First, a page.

Cincinnati Nature Center Blog

The Story of My Land—Keeping a Phenology Journal

By Connie O’Connor

 

 “Every place, like every person, is elevated by the love and respect shown toward it, and by the way its bounty is received.” -- Richard Nelson

I bought my first home, hidden away on 3.6 acres of woodland, in May of 2001.  I spent the first year exploring every nook and cranny of “my” land. I sought to know every plant and animal who were the rightful tenets of this property, and with whom I would now gratefully share it.  Each season brought new surprises...the first spring peepers, the first daffodils, the first bluebirds.  Before long I realized a need to record these small miracles, and began a journal affectionately titled “The Story of My Land.”   

I’ve kept journals all my life, but this was unlike the others.  This journal was focused externally, dedicated to celebration of the outside world.  Nature’s periodic cycles and seasonal changes provide the rhythm in which we all live. Monitoring these seasonal occurances is known as “phenology”.  My phenology journal is now in its 18th year. Each year I compare notes to see how things are different. Below are some excerpts:

Common toad

March 14, 2002

First entry in my new phenology journal…my personal celebration of the land. Tonight around 7 pm I heard woodcocks in the neighbor’s field, and the first spring peepers of the season. A warm day…62 F.

April 9, 2005

Yesterday I discovered billions of toad tadpoles swimming around in the puddle next to the pond, near where we cut the downed logs to use for firewood.  Shallow and dark from the leaves, the puddle was really warm. They’ll be toadlets before we know it! And yesterday, also, I saw a string of toad eggs in the pond, just where we saw two toads embracing the night before!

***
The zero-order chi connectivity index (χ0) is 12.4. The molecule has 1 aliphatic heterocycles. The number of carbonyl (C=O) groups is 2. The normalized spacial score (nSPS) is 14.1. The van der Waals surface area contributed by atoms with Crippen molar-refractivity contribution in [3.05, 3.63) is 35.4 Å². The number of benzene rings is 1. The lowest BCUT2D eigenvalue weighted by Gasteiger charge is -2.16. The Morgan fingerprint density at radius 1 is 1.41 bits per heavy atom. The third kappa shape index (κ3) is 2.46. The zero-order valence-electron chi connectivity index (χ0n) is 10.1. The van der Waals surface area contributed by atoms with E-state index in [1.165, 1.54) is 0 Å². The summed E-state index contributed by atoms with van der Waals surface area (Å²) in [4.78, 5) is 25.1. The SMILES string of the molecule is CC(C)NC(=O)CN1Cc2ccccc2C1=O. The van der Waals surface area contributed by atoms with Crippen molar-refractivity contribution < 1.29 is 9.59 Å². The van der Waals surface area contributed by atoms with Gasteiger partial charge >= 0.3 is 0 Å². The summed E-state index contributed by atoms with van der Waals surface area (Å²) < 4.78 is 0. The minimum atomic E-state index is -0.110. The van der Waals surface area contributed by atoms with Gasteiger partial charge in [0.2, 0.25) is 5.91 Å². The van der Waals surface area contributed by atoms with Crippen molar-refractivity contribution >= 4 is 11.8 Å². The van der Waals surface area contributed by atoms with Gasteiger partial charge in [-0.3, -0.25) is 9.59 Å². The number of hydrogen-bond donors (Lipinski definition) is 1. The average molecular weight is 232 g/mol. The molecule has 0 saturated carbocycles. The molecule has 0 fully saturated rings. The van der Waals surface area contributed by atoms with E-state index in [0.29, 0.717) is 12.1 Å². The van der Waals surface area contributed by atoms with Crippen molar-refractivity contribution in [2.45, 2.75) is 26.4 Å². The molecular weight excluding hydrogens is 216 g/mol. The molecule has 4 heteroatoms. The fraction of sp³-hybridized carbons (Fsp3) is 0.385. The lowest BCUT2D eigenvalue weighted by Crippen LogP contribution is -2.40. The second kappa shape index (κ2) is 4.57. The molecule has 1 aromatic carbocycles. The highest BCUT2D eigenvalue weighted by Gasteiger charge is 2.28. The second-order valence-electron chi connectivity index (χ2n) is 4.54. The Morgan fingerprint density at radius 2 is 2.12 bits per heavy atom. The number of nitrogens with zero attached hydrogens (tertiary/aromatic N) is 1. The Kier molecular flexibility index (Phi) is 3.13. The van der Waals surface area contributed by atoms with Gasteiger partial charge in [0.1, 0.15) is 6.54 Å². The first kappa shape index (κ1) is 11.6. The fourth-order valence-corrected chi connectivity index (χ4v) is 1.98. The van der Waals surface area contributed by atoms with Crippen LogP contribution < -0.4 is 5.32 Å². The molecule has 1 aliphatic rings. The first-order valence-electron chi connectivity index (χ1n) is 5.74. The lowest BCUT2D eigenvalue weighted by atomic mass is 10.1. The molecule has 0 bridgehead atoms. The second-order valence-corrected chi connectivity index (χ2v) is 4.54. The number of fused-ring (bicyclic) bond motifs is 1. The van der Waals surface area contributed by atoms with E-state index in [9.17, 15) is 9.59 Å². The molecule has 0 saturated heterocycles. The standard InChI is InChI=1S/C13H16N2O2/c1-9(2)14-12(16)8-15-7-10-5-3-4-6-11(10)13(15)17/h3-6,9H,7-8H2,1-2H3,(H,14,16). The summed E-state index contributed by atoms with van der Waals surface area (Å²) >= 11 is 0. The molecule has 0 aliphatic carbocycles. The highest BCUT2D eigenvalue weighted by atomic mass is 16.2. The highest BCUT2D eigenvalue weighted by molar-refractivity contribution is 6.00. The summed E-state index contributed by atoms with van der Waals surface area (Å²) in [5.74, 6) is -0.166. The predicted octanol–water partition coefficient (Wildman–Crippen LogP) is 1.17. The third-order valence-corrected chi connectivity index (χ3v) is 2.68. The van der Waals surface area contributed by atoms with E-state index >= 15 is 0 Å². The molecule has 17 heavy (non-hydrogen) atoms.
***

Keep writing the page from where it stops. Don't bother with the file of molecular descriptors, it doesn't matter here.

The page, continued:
May 6, 2005

Looks like a raccoon got to the hawk nest … bits of bloody eggshell strewn on the ground under the tipped nest. And all five bluebird eggs are gone without a trace. Heartbreak. The parents were so diligent it crushes me. 

April 14, 2006

74F tonight. Three kinds of amphibians calling: gray tree frogs (like crazy), spring peepers, and toads. Only saw one batch of toad eggs in the pond though, I think we’ll have a smaller hatch this year. Four eggs in bluebird nest. Tornado watch tonight. Feels like July. Planted a dogwood tree…great for birds.

April 16, 2006

Toad tadpoles are so tiny they look like wriggling seeds. Redbuds are blooming all over town, but not mine.

Sept 9, 2006

Warm enough that the spring peepers are calling!

May 24, 2007

Fireflies already! Columbine blossoming.